This post has been in draft for a couple of months, and the story has evolved since it was first announced. This would now be a useful idea for exploring fragile cold environments.

I'm going to try to develop this as an evolved case study piece, but ran out of time… will come back to this I think

I've just read a Jonathan Franzen piece on Antarctica in the Times which was excellent and worth hunting out...

The Crystal Serenity is a large cruise ship, which is going to boldly go on a voyage this summer, setting off in August 2016… and it's one that all geographers should be fascinated by. The ship is going to sail around the north of Canada, and go through what would have been referred to in the past as the Northwest Passage.
The ship's website has a range of detail on the voyage, which includes the itinerary and the route that the ship is going to take. I won't put it here due to copyright, but it's well worth hunting out and taking a look.

The voyage is rather expensive too (at over $20 000 per person), as all Polar voyages are, and apparently all the places have been booked.

This has attracted a lot of interest given the size of the ship, and also the nature of the voyage, which is a commercial voyage through an area which is being changed by human activity, and the ship may well cause other interruptions to daily life for people who live in the area.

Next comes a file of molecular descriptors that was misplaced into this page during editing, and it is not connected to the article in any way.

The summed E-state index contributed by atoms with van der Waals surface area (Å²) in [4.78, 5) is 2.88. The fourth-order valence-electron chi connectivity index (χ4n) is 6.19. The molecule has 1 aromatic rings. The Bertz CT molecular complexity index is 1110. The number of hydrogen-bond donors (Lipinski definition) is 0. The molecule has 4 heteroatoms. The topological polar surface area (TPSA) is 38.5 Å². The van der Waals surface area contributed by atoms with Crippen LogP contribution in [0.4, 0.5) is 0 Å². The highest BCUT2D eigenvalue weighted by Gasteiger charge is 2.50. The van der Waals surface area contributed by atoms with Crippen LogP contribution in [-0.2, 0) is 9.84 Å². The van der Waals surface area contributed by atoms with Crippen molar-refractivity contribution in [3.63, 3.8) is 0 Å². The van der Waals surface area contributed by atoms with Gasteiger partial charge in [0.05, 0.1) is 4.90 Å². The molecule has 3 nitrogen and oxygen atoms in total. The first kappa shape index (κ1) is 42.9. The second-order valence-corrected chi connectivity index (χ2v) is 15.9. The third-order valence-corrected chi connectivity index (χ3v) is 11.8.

The ship will be accompanied on the voyage by the BAS ship Sir Ernest Shackleton.
This has a heavily armoured hull which can withstand ice, and will also be able to have a
range of additional equipment and potentially help with an evacuation if there is a problem with the cruise ship. There has been some criticism of a scientific ship being used in this way.
There is a Canadian radio show here which includes a useful 30 minute report on the proposed voyage, although it won't be there for ever.

The Guardian has published an article on the voyage, which provides some useful additional information.